Finding the Perfect Contractor

    Finding the perfect contractor for your stamped concrete job is important to guarantee that you have a beautiful design that is strong and will last for years to come! When looking for the perfect contractor start by researching the contractors in your area to see what options you have available to you. Doing an internet search not only will you be able to see the contractors in your area but most likely some reviews and company information as well. Narrow down to 2-3 and place a few calls. You can ask about portfolios of work they’ve done before, rates, scheduling, and any other questions you may have such as the designs they offer. Ask around for references directly from the contractors so you can get real feedback from prior clients and get your quote in writing. When looking for the perfect contractor you want to make sure they have experience and how much is what you’re comfortable with. If a few years is okay with you be sure to ask what experience they have within those years. Typically you want anywhere from 5-10 years of experience so you can feel more comfortable with the knowledge and applications they have to offer. Always check to make sure your contractor candidates are licensed, bonded, and insured because safety and assurance are just as important as expertise.

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    About Stamped Concrete

    What is the price difference between stamped concrete and traditional concrete?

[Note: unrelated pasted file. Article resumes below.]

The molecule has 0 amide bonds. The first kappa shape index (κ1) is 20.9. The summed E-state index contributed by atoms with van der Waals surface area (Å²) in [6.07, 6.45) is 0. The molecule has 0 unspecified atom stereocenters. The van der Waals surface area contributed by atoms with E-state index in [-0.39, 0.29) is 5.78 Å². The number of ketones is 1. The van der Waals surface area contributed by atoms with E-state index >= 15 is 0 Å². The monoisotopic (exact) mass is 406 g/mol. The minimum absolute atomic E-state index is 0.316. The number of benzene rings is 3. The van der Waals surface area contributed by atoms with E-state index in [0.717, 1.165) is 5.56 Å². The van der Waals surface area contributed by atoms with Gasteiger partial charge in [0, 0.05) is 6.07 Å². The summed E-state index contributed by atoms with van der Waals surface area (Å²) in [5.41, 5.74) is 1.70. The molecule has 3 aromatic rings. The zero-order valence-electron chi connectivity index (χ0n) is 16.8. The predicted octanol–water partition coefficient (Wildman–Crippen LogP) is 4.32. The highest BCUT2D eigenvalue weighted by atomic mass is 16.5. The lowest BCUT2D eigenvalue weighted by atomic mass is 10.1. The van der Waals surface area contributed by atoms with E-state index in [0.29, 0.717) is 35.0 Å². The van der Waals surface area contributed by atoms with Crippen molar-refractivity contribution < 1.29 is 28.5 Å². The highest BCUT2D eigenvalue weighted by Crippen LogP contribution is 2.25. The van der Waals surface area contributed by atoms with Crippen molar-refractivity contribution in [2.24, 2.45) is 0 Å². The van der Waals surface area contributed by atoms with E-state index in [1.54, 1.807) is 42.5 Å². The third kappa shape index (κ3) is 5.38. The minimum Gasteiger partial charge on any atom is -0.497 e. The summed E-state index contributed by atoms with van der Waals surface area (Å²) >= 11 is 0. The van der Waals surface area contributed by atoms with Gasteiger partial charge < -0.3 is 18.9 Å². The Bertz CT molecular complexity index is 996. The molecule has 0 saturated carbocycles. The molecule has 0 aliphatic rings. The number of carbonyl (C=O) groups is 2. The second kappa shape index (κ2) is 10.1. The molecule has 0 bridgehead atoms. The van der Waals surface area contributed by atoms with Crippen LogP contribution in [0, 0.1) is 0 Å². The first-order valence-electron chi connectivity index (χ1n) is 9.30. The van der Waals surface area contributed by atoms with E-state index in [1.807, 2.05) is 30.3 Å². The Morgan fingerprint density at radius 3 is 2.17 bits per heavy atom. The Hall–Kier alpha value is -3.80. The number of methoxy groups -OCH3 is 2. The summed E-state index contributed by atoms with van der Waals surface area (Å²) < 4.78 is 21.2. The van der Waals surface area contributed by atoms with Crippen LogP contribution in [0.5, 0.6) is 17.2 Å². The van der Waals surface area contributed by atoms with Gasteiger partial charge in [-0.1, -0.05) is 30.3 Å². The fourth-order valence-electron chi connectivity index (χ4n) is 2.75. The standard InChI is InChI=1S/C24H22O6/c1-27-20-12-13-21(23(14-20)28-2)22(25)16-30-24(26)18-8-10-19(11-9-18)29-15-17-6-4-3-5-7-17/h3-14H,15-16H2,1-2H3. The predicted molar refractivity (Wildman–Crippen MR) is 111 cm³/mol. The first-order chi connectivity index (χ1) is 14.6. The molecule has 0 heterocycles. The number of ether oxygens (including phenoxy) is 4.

While most price differences are going to vary based on each individual job, it’s safe to say that there is an obvious price difference between stamped concrete and traditional concrete. Square footage, stamp type, and color all cause the stamped concrete to cost more alone but you can expect to pay anywhere from $4-$9 more per square foot for stamped concrete rather than a traditional broom finish.

    Is stamped concrete slippery?

    If you choose a stamp that is a smoother surface like one that mimics the look of slate, you can expect it to be a bit slippery especially when wet. The good thing about stamped concrete is not all stamps will make your space slippery. If you do opt for a smoother finished stamp you can always have anti-slip additives put into the sealer. These additives won’t affect the color or finish as they aren’t visible to the eye but they will help in creating an anti-slip surface keeping the area safer.